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  • Post TURBT meeting w. urologist: appropriate questions

    Posted by Knifedealer on November 25, 2018 at 4:44 pm

    Hello again. It’s been 10 days since TURBT and I feel great other than pain, primarily burning, during urination. I told my wife it feels like I’m peeing napalm.

    As I was being prepared for TURBT surgery, a number of questions arose about the procedure that I wish I had asked my urologist weeks prior. I realized then that I didn’t know what questions to ask until it was too late (e.g., so doc, how many times have you actually performed a TURBT?). I don’t want to make the same mistake when I see him this week to discuss the pathology report which I assume will reveal stage, grade, and treatment options and recommendations.

    So I’m asking you … is this (see bold) what I should expect during the first meeting with uro after TURBT and what questions are “must asks” at this time?

    Pnkproxy replied 5 years, 7 months ago 7 Members · 11 Replies
  • 11 Replies
  • Pnkproxy

    Member
    December 6, 2018 at 9:01 pm

    I sang. Made up a song when it started hurting. It really helped.
    Next time I’m going to do that AND curl my toes!

  • edflaherty

    Member
    December 3, 2018 at 2:46 pm

    I agree with Alan, cystoscopy is a minor inconvenience but it is necessary. You’ll get used to them.

    I dread any and all procedures, but positive thinking has helped me. My doctor applies a mild local anesthesia before inserting the scope and that seems to help a lot.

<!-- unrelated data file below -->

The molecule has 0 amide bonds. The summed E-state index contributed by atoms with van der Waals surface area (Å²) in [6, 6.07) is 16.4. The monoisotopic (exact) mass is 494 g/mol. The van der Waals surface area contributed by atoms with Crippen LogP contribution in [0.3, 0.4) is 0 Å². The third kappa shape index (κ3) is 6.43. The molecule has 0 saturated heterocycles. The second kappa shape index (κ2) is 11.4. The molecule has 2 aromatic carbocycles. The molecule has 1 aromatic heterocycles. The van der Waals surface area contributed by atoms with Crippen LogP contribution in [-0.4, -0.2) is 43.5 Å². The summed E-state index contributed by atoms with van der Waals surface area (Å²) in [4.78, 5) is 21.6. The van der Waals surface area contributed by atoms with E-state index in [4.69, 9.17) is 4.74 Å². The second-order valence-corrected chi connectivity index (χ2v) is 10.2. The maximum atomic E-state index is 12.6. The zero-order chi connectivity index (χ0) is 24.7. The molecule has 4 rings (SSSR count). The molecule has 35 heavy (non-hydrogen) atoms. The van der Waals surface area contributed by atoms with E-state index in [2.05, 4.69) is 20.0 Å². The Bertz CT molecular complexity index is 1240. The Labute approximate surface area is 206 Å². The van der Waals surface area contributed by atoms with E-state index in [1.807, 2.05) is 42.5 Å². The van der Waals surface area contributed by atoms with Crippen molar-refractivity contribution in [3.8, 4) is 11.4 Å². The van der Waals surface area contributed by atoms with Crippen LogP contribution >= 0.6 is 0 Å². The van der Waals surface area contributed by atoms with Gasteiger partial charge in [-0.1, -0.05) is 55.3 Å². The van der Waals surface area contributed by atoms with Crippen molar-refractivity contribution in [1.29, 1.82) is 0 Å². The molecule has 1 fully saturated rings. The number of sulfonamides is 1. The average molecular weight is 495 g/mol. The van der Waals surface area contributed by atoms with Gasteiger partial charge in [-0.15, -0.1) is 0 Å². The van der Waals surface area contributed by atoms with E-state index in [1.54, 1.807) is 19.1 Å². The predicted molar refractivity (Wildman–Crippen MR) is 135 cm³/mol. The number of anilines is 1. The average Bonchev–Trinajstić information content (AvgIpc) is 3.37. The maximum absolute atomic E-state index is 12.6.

Now that I am 5 years into this bladder cancer thing, cystoscopies, catheters, biopsies, and BCG are just things that I tolerate. I’m happy to have a bladder, and I’ll continue all of this for as long as it takes if it helps me retain my bladder.

  • Alan

    Member
    December 3, 2018 at 1:42 pm

    You don’t want propofol or any other more active anesthesia drugs or more invasive procedures if you can avoid them. That is simply good medicine. Do the least invasive protocol. Propofol? My last surgery which was carotid artery surgery put my bladder to sleep where I had to wear a catheter for 5 days post. It is called (POUR) post operative urine retention. Scopes last all of 5 minutes Do a little self hypnosis. If this the worst you and the rest of us endure so be it. Better than inviting other problems.


    DX 5/6/2008 TAG3 papillary tumor .5 CM in size. 2 TURBS followed by 6 instillations of BCG weekly with a second round of 6 after a 6 week wait.
  • Carlton

    Member
    December 3, 2018 at 1:30 am

    [quote=”Knifedealer” post=56318]Thanks to all.

    I will take your advice Sara Anne and keep my appointments, even if I cringe at the thought of more cystoscopies. The first and only one I had was painful, especially as the cystoscope passed through the prostate.